Folklore & Ferries Literature Tour Calls In To Orkney

On Friday , 28th June, Orkney College UHI welcomed the NYE Children (and other) Literature group who were on a tour of the Islands of Scotland.

NYE Children and Others

Before arriving in Orkney on Monday 24th June, the group had visited Shetland and toured several sites including Sumburgh Head Lighthouse, Jarlshof and the Shetland Museum & Archives.

Ahead of their visit to Orkney College UHI the group had the chance to visit sites and organisations that make Orkney a unique place for those interested in literature to visit;

  • St Magnus Cathedral
  • Bishop and Earls Palaces
  • “The Day the Fleet went Down” at Stromness Town Hall
  • Visit to Rousay – At Westness, viewed the remains of  Viking houses and boathouses mentioned in the Orkneyinga Saga. Midhowe Cairn, a 3-millennium BC, stone burial long barrow and the burial place of 25 prehistoric people. Then on to Midhowe Broch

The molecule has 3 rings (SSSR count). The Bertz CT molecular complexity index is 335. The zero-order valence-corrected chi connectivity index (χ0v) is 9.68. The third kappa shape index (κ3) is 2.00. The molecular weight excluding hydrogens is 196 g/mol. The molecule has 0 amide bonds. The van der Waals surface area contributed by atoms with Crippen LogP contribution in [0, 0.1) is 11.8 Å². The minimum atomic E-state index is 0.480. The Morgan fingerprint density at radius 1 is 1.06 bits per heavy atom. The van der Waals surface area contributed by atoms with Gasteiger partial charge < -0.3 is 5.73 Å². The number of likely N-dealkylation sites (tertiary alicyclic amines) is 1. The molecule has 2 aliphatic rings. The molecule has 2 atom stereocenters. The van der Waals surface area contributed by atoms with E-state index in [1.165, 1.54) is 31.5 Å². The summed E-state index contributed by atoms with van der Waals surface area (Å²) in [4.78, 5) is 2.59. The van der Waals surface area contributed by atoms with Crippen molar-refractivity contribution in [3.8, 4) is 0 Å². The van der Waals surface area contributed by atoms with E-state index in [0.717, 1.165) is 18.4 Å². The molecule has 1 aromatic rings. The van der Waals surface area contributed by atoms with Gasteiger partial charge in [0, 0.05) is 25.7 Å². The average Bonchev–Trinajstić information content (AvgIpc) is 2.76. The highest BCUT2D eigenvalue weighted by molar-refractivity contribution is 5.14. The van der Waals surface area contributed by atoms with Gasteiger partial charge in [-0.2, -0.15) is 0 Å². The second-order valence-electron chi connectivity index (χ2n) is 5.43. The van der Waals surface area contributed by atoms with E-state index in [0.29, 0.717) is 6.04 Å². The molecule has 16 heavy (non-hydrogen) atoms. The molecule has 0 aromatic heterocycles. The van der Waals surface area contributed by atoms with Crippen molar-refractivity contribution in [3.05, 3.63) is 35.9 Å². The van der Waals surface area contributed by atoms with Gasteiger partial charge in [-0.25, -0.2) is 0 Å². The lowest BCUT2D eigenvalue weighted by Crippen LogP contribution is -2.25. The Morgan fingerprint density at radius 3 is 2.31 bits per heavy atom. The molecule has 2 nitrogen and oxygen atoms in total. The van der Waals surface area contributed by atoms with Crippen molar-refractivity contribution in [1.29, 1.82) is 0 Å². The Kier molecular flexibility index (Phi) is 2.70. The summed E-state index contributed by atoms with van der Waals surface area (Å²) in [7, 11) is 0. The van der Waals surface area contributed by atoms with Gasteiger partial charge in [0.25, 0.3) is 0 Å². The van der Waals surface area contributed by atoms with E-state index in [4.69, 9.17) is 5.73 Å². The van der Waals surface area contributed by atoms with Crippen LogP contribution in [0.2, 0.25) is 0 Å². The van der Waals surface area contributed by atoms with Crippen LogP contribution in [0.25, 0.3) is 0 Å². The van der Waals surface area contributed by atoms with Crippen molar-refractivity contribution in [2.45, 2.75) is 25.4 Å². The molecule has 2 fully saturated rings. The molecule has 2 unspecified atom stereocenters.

• Ring of Brodgar, Maeshowe, Standing Stones and Skara Brae

During their visit to Orkney College UHI the group were treated to a presentation from the Director of the Institute for Northern Studies, Professor Donna Heddle – “Sagas and Stories: the literature and history of Orkney”

Donna Heddle talk

It covered an overview of Orkney’s history and how our literature has also developed throughout the years, looking at Orkneyinga saga, folklore and ballads, and the work of Edwin Muir, Eric Linklater, George Mackay Brown, and Robert Rendall.

Speaking afterwards Professor Heddle said;

“It was a pleasure to be part of the Ferries and Folklore itinerary and to welcome the group to Orkney. It is great to be able to share my passion for Orkney’s amazing and influential history and literature with people from all over the world and I never tire of it!”

 Orkney College UHI Principal, Professor Eddie Abbot-Halpin said;

“We very much enjoyed hosting this group of colleagues from America, and I know that they both enjoyed their time with and were enthralled by the lecture from Professor Heddle”.

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